Fight the Treatment Industrial Complex

Fight the Treatment Industrial Complex by supporting the AFSC- Arizona campaign

Fight the Treatment Industrial Complex by supporting the AFSC- Arizona campaign
AFSC-Arizona staff are amazing advocates for prisoners - and as such, are true blessings to our communities. Spend time on their site - lots of resources.

Retiring Arizona Prison Watch...


This site was originally started in July 2009 as an independent endeavor to monitor conditions in Arizona's criminal justice system, as well as offer some critical analysis of the prison industrial complex from a prison abolitionist/anarchist's perspective. It was begun in the aftermath of the death of Marcia Powell, a 48 year old AZ state prisoner who was left in an outdoor cage in the desert sun for over four hours while on a 10-minute suicide watch. That was at ASPC-Perryville, in Goodyear, AZ, in May 2009.

Marcia, a seriously mentally ill woman with a meth habit sentenced to the minimum mandatory 27 months in prison for prostitution was already deemed by society as disposable. She was therefore easily ignored by numerous prison officers as she pleaded for water and relief from the sun for four hours. She was ultimately found collapsed in her own feces, with second degree burns on her body, her organs failing, and her body exceeding the 108 degrees the thermometer would record. 16 officers and staff were disciplined for her death, but no one was ever prosecuted for her homicide. Her story is here.

Marcia's death and this blog compelled me to work for the next 5 1/2 years to document and challenge the prison industrial complex in AZ, most specifically as manifested in the Arizona Department of Corrections. I corresponded with over 1,000 prisoners in that time, as well as many of their loved ones, offering all what resources I could find for fighting the AZ DOC themselves - most regarding their health or matters of personal safety.

I also began to work with the survivors of prison violence, as I often heard from the loved ones of the dead, and learned their stories. During that time I memorialized the Ghosts of Jan Brewer - state prisoners under her regime who were lost to neglect, suicide or violence - across the city's sidewalks in large chalk murals. Some of that art is here.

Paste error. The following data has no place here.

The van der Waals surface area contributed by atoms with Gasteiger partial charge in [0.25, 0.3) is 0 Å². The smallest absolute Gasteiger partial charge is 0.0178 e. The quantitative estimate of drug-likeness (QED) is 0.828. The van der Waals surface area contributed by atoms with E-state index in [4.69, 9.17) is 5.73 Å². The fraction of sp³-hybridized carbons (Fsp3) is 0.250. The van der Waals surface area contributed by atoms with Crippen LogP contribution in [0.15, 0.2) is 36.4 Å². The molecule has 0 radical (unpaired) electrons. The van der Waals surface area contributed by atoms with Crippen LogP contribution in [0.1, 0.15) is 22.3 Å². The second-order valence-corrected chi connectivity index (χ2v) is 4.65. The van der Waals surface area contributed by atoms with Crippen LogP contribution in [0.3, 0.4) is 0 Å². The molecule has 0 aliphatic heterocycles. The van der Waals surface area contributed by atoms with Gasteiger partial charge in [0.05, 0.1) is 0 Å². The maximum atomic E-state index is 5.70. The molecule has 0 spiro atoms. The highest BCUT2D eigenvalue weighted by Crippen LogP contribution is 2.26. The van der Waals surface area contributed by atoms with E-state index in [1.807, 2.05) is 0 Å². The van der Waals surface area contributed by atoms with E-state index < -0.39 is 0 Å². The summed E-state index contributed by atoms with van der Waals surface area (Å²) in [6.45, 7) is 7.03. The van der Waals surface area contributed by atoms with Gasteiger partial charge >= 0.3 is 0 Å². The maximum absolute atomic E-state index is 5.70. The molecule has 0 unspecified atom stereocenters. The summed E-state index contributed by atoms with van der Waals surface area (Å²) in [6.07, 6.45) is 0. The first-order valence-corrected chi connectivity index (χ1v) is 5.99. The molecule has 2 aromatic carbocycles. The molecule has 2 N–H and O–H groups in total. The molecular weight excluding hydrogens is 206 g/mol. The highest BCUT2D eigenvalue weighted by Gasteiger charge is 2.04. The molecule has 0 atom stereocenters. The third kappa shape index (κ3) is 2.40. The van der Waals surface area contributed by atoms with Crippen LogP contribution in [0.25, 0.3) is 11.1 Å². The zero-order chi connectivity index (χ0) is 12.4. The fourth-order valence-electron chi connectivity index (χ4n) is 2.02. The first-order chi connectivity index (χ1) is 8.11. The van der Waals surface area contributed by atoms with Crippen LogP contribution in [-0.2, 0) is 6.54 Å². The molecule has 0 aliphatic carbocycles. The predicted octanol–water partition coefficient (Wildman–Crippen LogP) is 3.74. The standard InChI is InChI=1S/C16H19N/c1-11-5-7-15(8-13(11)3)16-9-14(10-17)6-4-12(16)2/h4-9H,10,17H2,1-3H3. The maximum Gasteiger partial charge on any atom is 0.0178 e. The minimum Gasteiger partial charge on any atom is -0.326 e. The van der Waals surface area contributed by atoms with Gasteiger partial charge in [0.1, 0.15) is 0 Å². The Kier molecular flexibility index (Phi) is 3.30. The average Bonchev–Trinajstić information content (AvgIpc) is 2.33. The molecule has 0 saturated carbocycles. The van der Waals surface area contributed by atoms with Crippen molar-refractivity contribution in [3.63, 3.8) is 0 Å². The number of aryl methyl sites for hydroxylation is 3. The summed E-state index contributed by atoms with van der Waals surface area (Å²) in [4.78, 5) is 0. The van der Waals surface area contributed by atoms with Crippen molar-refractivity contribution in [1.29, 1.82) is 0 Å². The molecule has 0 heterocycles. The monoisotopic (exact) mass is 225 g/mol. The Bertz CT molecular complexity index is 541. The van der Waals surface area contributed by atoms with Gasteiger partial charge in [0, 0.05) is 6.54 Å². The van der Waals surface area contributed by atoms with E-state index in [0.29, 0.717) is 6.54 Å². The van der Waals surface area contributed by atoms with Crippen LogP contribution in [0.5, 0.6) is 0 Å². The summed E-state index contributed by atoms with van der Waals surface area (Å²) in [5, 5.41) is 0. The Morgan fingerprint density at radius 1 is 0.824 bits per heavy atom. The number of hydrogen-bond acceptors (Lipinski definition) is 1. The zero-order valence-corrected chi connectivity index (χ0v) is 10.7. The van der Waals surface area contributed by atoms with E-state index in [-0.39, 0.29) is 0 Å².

In November 2014 I left Phoenix abruptly to care for my family. By early 2015 I was no longer keeping up this blog site, save occasional posts about a young prisoner in solitary confinement in Arpaio's jail, Jessie B.

I'm deeply grateful to the prisoners who educated, confided in, and encouraged me throughout the years I did this work. My life has been made all the more rich and meaningful by their engagement.

I've linked to some posts about advocating for state prisoner health and safety to the right, as well as other resources for families and friends. If you are in need of additional assistance fighting the prison industrial complex in Arizona - or if you care to offer some aid to the cause - please contact the Phoenix Anarchist Black Cross at PO Box 7241 / Tempe, AZ 85281. collective@phoenixabc.org

until all are free -

MARGARET J PLEWS (June 1, 2015)
arizonaprisonwatch@gmail.com



AZ Prison Watch BLOG POSTS:


Wednesday, January 12, 2011

Frontier Violence: Ramses Barron Torres.

Thoughts on how violence in America is received and perceived from my friend at Chaparral Respects No Borders. Read there when you can.

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Tucson Shooting Overshadows Border Shooting


Before Congresswoman Gifford and others were shot in Tuscon, Arizona , 17 year old Ramses Barron Torres was shot and killed by a bullet originating in Nogales, Arizona. There have been no national moments of silence for the apparently unarmed teenager. No memes speculating on the sanity of the shooter(s) or if violent rhetoric played a role. That’s probably because Ramses Barron Torres is Mexican and was shot by U.S. Border Patrol.
These points, made by Maegan La Mala on VivirLatino recently are ones that didn't really occur to me, even though I try to be aware of these sorts inconsistencies on the part of the media as well as the left. The article explores some of the stories around the circumstances surrounding Torres' death. But even if Torres had been throwing rocks, even if he had been on the US side of the border, the shooting was still unjustified. Certainly violent rhetoric played a role in this shooting, as it did in the shooting in Arivaca a year and a half ago.

Border patrol agents, like cops, get away with shootings and other violence on a regular basis. Even Ramos and Compean who were sentenced to prison for shooting at a man on the border (he didn't die), got their sentence commuted by Bush. It will be interesting to see what comes of this shooting. Either way, though, the outcry (as it is reported by the media as well as how it is coming across on the part of activists) is not nearly what it is in response to this shooting in Tucson. Yes, it is different that it was so out of the ordinary and that it was several people who were shot at once, but just because immigrants already live in a state of fear for their lives does not mean it's any less painful or traumatic.

1 comment:

chelsea said...

why guys are lying in every thing you dont know nothing ps guera his friend